Macro View: Where The Banking Sector In India Stands After The Latest Rate Hike

Kembai Srinivasa Rao

Aug 10, 2022, 02:03 PM | Updated 02:02 PM IST

Reserve Bank of India (RBI). (Ramesh Pathania/Mint via Getty Images)
Reserve Bank of India (RBI). (Ramesh Pathania/Mint via Getty Images)
  • Amid the rising rates, banks will have a daunting task in augmenting enough resources to fund growth — a task they need to undertake aggressively in the larger interest of the economy.
  • Staying ahead of the curve, Reserve Bank of India (RBI) raised the repo rate by 50 basis points, a tad higher than street expectations. The repo rate now stands at 5.40 per cent. While rate hike is needed to fight imported inflation and geopolitical risks, the magnitude of it is the prerogative of individual central banks, customised to domestic macroeconomic nuances.

    Major economies facing historic high inflation rates and slowing economies have been aggressive in hiking rates and some of them even front loaded rate hikes. One consequence of that was that risks spilled over to the emerging market economies that have an umbilical connection with traffic of foreign portfolio inflows.

    Major economies are also reeling under the fears of stagflation and recession. The Bank of England, while hiking its policy rate, was categorical about the recession risks. In its latest World Economic Outlook, the International Monetary Fund (IMF) cut the 2022 global gross domestic product (GDP) estimate to 3.2 per cent, lower than the April forecast, and about half the rate seen last year. With no traces of peace in Europe, the exacerbated and persistent risks have begun to percolate risks to larger sets of economies.

    India’s Domestic Economy

    It is better poised to record steady growth so far. The conditions of the economy are well summed up by RBI — “In an ocean of high turbulence and uncertainty, the Indian economy is an island of macroeconomic and financial stability”. But with intense global connectedness, dependence on imports and outflows of foreign portfolio investors (FPIs), how long the domestic economy can shield itself from the onslaught of external sector risks is to be watched.

    Looking at the resilience and recovery of key sectors, RBI maintained the GDP outlook for financial year (FY) 23 intact at 7.2 per cent but it revised the inflation projections upwards to 6.7 per cent, considering crude prices might stay in the range of $105 per barrel.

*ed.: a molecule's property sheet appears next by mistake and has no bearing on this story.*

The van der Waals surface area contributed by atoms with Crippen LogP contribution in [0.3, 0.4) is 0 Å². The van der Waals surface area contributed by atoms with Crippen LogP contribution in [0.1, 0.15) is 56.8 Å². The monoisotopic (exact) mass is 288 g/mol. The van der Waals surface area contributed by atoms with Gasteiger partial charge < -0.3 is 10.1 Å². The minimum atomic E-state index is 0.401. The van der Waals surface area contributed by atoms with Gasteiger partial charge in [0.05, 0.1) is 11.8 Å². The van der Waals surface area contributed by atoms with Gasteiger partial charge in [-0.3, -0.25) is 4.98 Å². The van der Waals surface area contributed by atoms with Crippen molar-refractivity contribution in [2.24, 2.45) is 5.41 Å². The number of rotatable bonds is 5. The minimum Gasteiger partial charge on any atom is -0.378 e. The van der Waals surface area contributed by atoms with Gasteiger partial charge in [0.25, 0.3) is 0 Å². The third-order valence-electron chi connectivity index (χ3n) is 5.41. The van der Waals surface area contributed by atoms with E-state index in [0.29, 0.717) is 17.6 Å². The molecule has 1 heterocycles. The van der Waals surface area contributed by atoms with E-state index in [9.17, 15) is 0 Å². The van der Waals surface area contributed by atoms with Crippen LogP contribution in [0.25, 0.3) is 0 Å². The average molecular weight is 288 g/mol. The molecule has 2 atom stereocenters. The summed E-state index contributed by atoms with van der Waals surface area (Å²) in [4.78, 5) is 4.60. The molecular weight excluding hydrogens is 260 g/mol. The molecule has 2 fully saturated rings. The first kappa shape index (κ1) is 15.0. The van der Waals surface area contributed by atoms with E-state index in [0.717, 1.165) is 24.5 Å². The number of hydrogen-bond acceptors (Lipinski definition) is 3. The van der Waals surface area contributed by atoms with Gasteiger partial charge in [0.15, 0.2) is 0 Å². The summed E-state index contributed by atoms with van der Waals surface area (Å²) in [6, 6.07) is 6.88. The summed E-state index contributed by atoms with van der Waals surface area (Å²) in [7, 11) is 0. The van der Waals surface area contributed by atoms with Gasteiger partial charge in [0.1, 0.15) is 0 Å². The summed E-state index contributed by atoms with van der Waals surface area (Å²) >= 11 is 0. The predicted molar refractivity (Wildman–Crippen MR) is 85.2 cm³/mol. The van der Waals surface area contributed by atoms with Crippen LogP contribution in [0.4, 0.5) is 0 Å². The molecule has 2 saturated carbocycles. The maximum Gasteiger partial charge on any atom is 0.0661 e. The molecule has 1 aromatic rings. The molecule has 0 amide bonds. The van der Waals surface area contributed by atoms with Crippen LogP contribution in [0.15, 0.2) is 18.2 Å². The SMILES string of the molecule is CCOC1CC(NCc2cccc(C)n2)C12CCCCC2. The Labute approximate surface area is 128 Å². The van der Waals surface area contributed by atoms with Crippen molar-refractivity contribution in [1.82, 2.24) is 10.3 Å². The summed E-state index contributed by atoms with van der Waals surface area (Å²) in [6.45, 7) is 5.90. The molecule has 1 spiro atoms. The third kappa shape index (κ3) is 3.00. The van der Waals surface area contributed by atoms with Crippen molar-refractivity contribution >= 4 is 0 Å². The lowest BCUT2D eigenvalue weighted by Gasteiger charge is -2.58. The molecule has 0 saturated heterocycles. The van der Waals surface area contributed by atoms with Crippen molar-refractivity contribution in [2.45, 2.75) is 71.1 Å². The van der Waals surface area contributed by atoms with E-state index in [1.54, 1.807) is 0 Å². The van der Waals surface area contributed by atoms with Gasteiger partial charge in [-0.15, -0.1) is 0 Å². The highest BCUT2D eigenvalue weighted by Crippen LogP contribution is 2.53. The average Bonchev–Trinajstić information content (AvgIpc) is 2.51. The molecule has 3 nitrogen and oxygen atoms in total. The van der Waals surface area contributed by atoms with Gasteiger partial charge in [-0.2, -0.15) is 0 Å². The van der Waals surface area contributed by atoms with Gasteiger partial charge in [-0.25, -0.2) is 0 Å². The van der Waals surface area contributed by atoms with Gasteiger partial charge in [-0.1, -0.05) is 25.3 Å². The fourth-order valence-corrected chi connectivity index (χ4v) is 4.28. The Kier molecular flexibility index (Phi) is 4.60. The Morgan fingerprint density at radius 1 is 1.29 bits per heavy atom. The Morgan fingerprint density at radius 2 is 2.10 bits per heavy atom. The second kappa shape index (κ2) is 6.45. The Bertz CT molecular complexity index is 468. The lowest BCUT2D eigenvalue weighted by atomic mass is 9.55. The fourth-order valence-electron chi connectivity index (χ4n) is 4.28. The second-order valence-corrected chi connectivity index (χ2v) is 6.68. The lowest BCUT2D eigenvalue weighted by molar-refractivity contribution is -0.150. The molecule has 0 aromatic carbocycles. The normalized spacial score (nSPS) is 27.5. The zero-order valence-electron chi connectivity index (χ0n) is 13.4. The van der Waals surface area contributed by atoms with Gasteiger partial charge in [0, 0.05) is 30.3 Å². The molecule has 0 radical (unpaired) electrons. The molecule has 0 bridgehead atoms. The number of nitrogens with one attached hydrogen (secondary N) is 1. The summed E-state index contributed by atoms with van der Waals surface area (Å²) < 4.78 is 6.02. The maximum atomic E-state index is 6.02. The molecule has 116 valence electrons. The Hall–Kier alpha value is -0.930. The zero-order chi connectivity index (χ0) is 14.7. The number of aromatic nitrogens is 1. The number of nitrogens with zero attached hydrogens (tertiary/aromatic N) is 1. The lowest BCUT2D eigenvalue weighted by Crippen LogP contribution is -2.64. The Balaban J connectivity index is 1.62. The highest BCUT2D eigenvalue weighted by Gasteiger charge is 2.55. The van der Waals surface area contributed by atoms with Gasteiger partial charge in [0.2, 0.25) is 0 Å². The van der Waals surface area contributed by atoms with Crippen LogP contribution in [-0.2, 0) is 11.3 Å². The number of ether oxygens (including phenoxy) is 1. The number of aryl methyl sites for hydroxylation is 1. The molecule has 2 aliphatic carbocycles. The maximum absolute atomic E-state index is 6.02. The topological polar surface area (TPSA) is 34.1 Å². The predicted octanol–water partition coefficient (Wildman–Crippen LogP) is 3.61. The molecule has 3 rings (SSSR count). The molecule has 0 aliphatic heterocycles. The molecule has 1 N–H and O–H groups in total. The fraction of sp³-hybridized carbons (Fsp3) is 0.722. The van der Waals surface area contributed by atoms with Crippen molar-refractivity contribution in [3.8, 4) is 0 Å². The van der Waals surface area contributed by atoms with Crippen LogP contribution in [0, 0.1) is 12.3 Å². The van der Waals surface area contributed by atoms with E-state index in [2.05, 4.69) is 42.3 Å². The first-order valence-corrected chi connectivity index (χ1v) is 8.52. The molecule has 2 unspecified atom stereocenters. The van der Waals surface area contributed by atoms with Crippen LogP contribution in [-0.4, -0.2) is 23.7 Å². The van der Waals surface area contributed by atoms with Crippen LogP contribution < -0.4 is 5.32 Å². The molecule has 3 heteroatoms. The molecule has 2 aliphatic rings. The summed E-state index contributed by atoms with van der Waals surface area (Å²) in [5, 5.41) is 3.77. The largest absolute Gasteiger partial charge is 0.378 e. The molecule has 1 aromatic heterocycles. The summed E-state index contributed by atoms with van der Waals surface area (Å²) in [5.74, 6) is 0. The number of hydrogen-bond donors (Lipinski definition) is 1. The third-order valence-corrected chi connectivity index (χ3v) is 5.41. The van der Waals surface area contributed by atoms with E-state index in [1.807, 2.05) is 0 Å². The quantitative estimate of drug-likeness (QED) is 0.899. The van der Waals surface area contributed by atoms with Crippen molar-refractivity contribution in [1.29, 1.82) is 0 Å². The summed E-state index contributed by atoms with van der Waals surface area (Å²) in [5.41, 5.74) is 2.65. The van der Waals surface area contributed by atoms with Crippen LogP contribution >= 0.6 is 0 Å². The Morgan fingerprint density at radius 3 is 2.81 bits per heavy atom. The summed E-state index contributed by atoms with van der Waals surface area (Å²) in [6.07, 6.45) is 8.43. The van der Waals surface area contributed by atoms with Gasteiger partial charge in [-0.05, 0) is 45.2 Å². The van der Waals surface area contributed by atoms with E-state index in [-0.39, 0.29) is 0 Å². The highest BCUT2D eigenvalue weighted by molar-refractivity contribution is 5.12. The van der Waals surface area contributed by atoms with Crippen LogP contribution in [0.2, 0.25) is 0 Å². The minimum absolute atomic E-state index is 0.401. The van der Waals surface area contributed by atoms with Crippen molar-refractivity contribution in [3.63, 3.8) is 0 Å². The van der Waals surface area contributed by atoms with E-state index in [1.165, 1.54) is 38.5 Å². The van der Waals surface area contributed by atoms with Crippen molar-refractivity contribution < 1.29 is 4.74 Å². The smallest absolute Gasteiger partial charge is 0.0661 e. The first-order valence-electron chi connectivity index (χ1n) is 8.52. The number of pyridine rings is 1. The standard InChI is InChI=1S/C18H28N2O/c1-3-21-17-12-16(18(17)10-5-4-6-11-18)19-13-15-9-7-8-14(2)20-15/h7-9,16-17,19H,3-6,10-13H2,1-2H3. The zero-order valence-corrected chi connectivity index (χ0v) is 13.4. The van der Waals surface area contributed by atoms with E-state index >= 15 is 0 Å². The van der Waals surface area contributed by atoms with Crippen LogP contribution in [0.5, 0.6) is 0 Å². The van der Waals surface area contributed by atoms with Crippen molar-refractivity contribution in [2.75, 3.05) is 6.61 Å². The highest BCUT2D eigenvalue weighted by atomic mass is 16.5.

The RBI is committed to tame inflation back to the 5 per cent range by early FY24, on way to its midpoint — 4 per cent.

    The Purchasing Managers Index (PMI) manufacturing rose to an eight-month high in July. PMI services indicated continued expansion in July, although it fell in June. The farm sector is expected to do better with near normal monsoon.

    Though RBI is staying away from its accommodative stance, it still continues to maintain a tenuous balance between inflation control and growth. That is the reason that the RBI is candid in its assurance to market players about ensuring adequate liquidity with well-balanced interplay of variable rate repo (VRR) and variable rate reverse repo (VRRR) operations as and when warranted.

    Bank Credit Growth

    One observation that is oft-repeated is that banks cannot depend on RBI funds to manage resurgence of demand for credit. Bank credit growth has accelerated to 14 per cent (year on year) as on 13 July 2022 from 5.4 per cent a year ago while deposit growth is still languishing at 8.4 per cent.

    The incremental credit to deposit (CD) ratio increased from 77.2 per cent in March 2022 to 246.8 per cent as of 17 June 2022 signifying pressure on liquidity of banks. With credit growth surpassing deposit growth by wider margin, it calls for more innovative asset liability management (ALM) strategies. Banks will have to augment deposit growth and get reconnected with customers. The weakened link between depositors and banks found during Covid times have to be rejuvenated to bring back deposit growth.

    The culture of contactless banking might have brought a divide in bank-customer relationships that need to be reinvented. At the same time, banks have strengthened their ties with borrowers during the pandemic by either providing assistance in restructuring loans or granting temporary loans to revive their activities. The improved ties have visibly helped in better asset quality management.

    In the midst of rising interest rates, banks increase deposit rates slower than lending rates to maintain revenue equilibrium but with deposit growth coming to the centre stage of banking operations, they need to relook at their pricing strategy. According to SBI Research, the weighted average lending rate on outstanding and fresh rupee loans has gone up by 19 and 31 basis points from March 2022.

    On the other hand, the weighted average domestic term deposit has moved up by only 10 basis points during the same time. With cost of near term, even overnight money going up due to rising repo rates, it is better to front load deposit rates to ensure a sustained inflow instead of depending on borrowings to fund their commitments.

    Negative interest rates on bank deposits were a limiting factor in augmenting deposit growth. The deposit growth strategies have to be fine tuned to tap resource growth. With rising cost of living, the potentiality to save might be shrinking but with specific efforts banks have to attract deposit resources to meet the rising demand for credit which, in turn, can hasten the revival of the economy.

    Amid the rising rates, banks will have a daunting task in augmenting enough resources to fund growth — a task they need to undertake aggressively in the larger interest of the economy.

    The author is Adjunct Professor, Institute of Insurance and Risk Management – Hyderabad. The views are his own.

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